Top 10 Toxic Foods for your Dog
Updated: Apr 5
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Dogs are masters at getting their paws on treats. As much as we love to feed them, the important thing to remember is that there are a number of foods and drinks we have around our homes which are particularly toxic for our dogs.
Obviously, every dog lover wants to keep their dog healthy and avoid any unnecessary trauma. So our advice is to familiarise yourself with our list of dog foods that are so dangerous, they should have a big, fat warning label on them.
Some of these you’ll know, while others might come as a surprise.
Top 10 Dangerous Foods for Dogs
First on our list is everyone's favourite - chocolate. This is always a difficult one because most of us love the odd chocolate bar whilst watching Netflix in the evening.
Unfortunately this can make it all too readily accessible if our back is turned for one second, that's all it takes for your four-legged friend to woof down a whole bar.
Let's clarify, chocolate is extremely dangerous for dogs. Be really careful not to let dogs get even a bit of chocolate which includes icing, cocoa powder or even chocolate milk.
The quantity needed to affect a dog varies with their body mass but avoid them it at all costs.
Chocolate contains several ingredients that are bad for dogs, but the toxic ingredient is theobromine. Humans can easily metabolise theobromine, but dogs process it much more slowly, allowing it to build up to toxic levels in their system.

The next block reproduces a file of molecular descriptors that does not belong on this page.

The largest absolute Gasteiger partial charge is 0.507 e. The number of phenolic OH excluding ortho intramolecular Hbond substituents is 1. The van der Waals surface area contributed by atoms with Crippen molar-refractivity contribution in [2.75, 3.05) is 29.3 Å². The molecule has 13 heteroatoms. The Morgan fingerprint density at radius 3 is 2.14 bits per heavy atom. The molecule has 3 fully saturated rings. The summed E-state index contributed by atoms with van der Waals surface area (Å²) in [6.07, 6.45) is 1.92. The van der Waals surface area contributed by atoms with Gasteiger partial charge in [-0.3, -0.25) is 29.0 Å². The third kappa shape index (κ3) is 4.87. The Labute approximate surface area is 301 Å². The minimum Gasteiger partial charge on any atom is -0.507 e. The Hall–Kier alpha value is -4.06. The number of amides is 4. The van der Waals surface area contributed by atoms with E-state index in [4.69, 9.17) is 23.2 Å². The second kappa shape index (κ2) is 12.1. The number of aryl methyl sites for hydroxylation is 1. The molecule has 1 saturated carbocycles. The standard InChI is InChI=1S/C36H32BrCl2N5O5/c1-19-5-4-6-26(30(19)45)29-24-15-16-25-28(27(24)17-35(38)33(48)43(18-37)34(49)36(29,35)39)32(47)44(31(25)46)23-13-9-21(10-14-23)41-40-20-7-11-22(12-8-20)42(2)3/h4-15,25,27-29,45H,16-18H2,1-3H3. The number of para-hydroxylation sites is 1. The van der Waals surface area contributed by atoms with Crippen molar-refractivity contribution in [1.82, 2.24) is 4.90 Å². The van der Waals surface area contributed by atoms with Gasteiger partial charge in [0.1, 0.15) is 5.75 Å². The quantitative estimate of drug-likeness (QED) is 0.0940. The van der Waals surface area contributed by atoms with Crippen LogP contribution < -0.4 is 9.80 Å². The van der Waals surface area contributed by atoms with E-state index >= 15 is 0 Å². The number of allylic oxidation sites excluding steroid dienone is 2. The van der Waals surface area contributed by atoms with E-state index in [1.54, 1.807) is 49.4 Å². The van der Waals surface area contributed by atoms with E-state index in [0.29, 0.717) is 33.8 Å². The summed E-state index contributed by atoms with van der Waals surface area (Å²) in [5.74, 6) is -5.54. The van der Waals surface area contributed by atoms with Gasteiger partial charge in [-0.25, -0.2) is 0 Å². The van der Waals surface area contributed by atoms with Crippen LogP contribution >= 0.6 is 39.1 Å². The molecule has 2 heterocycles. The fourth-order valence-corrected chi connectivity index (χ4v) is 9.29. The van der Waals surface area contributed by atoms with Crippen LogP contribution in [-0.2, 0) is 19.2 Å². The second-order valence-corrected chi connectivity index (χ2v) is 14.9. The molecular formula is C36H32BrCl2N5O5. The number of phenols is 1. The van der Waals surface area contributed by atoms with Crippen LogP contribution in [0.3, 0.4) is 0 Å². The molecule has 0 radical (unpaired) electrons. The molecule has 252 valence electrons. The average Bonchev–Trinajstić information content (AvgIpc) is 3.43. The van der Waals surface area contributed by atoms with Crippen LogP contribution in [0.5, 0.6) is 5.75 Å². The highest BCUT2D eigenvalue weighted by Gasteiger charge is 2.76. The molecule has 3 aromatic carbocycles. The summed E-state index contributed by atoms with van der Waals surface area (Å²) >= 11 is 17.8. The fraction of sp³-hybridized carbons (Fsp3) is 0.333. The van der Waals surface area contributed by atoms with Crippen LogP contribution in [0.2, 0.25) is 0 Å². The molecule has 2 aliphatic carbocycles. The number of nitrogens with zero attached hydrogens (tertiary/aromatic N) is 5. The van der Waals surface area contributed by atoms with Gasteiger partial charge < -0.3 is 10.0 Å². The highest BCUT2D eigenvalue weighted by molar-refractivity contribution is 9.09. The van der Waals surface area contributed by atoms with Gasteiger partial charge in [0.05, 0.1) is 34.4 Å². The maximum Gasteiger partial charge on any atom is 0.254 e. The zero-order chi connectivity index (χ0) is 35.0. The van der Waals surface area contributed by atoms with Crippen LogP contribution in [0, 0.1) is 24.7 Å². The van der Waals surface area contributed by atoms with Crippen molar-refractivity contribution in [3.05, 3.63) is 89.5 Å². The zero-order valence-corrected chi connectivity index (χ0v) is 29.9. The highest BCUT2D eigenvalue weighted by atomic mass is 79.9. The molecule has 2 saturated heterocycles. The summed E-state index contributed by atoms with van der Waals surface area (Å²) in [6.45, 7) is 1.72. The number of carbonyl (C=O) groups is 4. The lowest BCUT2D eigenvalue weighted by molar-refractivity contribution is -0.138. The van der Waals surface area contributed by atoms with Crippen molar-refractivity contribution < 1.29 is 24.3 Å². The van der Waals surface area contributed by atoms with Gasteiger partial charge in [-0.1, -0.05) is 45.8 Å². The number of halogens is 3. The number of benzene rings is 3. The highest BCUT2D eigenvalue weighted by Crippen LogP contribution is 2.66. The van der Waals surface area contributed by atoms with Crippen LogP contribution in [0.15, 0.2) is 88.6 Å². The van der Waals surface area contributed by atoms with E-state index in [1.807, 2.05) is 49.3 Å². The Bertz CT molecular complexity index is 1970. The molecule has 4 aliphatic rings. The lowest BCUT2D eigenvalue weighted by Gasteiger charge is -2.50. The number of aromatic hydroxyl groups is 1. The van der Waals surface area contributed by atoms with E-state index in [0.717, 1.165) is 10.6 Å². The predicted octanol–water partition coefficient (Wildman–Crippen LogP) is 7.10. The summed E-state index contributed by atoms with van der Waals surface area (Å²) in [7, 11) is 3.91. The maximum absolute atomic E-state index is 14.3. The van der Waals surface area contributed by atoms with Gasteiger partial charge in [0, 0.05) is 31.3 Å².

Even a small amount of chocolate will probably give your dog an upset stomach with vomiting or diarrhoea. If you think your dog has eaten chocolate, it’s always best to err on the side of caution and contact your vet for advice if you’re concerned.
Make a note of the type of chocolate and how much chocolate your pooch has eaten. Better still, if you have the wrapper take it to the vets. This information will help the vet work out whether your dog has eaten a toxic amount of chocolate and therefore how to treat them.
2. Garlic & Onions
The whole onion family including garlic, leeks and shallots are toxic for your dog. They can cause severe liver damage and even be fatal in certain quantities.
You need to consider that onion in any form is harmful including raw, cooked or as an ingredient in a recipe.
Be aware that garlic oil which can be found on some bread products and other prepared foods.
Garlic and onion are both species of allium which contain a variety of sulphur-based poisons that damage the red blood cells, reducing the body's ability to carry oxygen.
It's worth noting that symptoms may not be obvious for some time, in fact whilst you may see symptoms within the first 24 hours, it can take several days for them to appear.
3. Artificial Sweetener - Xylitol
Xylitol is a common sugar substitute that can often be found in diet products such as sugar-free chewing gum, toothpastes, mouthwash and even some brands of peanut butter.
Prevention is key here. Try to keep all these foods out of the reach of your dog.
Don't leave packs of chewing gum lying around the home or in pockets and handbags that your dog might raid.
If you suspect that your dog has eaten a product containing xylitol, you need to get them to the vets straight away as it can be absorbed into their bloodstream rapidly.
If the vet can prevent a drop in blood sugar level or bring it under control quickly, the prognosis is good.
The important thing to remember is that even though signs of poisoning can be rapid or delayed, you should never wait for symptoms to appear before seeking veterinary help. In most cases, symptoms will start to appear within half-an-hour but can take anything up to 12 hours to develop.
4. Cooked Bones
Everyone says ‘Give a dog a bone’ little realising what a catastrophic outcome it can be for some dogs. Whilst bones aren't toxic cooked bones in particular can harm your dog.
We all know dogs consider a bone a prized possession but not every bone is safe for your dog.